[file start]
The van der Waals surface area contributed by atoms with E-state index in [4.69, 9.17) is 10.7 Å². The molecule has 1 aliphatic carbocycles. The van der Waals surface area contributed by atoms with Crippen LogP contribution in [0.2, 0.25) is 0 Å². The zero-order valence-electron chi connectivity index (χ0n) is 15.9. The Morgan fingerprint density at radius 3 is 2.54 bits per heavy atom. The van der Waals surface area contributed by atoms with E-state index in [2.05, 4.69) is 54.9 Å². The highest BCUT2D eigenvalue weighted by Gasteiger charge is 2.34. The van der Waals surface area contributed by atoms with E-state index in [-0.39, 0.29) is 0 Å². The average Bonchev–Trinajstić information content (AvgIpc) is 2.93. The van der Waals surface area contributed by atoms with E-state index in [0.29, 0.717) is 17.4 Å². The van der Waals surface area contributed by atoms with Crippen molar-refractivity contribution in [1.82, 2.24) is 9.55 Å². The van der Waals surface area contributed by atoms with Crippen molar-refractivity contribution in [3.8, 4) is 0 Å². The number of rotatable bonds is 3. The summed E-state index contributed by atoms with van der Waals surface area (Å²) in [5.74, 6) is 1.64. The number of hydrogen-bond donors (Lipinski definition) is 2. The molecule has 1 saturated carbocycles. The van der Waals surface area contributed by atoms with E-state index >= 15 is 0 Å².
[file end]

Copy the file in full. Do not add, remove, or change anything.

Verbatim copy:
The van der Waals surface area contributed by atoms with E-state index in [4.69, 9.17) is 10.7 Å². The molecule has 1 aliphatic carbocycles. The van der Waals surface area contributed by atoms with Crippen LogP contribution in [0.2, 0.25) is 0 Å². The zero-order valence-electron chi connectivity index (χ0n) is 15.9. The Morgan fingerprint density at radius 3 is 2.54 bits per heavy atom. The van der Waals surface area contributed by atoms with E-state index in [2.05, 4.69) is 54.9 Å². The highest BCUT2D eigenvalue weighted by Gasteiger charge is 2.34. The van der Waals surface area contributed by atoms with E-state index in [-0.39, 0.29) is 0 Å². The average Bonchev–Trinajstić information content (AvgIpc) is 2.93. The van der Waals surface area contributed by atoms with E-state index in [0.29, 0.717) is 17.4 Å². The van der Waals surface area contributed by atoms with Crippen molar-refractivity contribution in [1.82, 2.24) is 9.55 Å². The van der Waals surface area contributed by atoms with Crippen molar-refractivity contribution in [3.8, 4) is 0 Å². The number of rotatable bonds is 3. The summed E-state index contributed by atoms with van der Waals surface area (Å²) in [5.74, 6) is 1.64. The number of hydrogen-bond donors (Lipinski definition) is 2. The molecule has 1 saturated carbocycles. The van der Waals surface area contributed by atoms with E-state index >= 15 is 0 Å².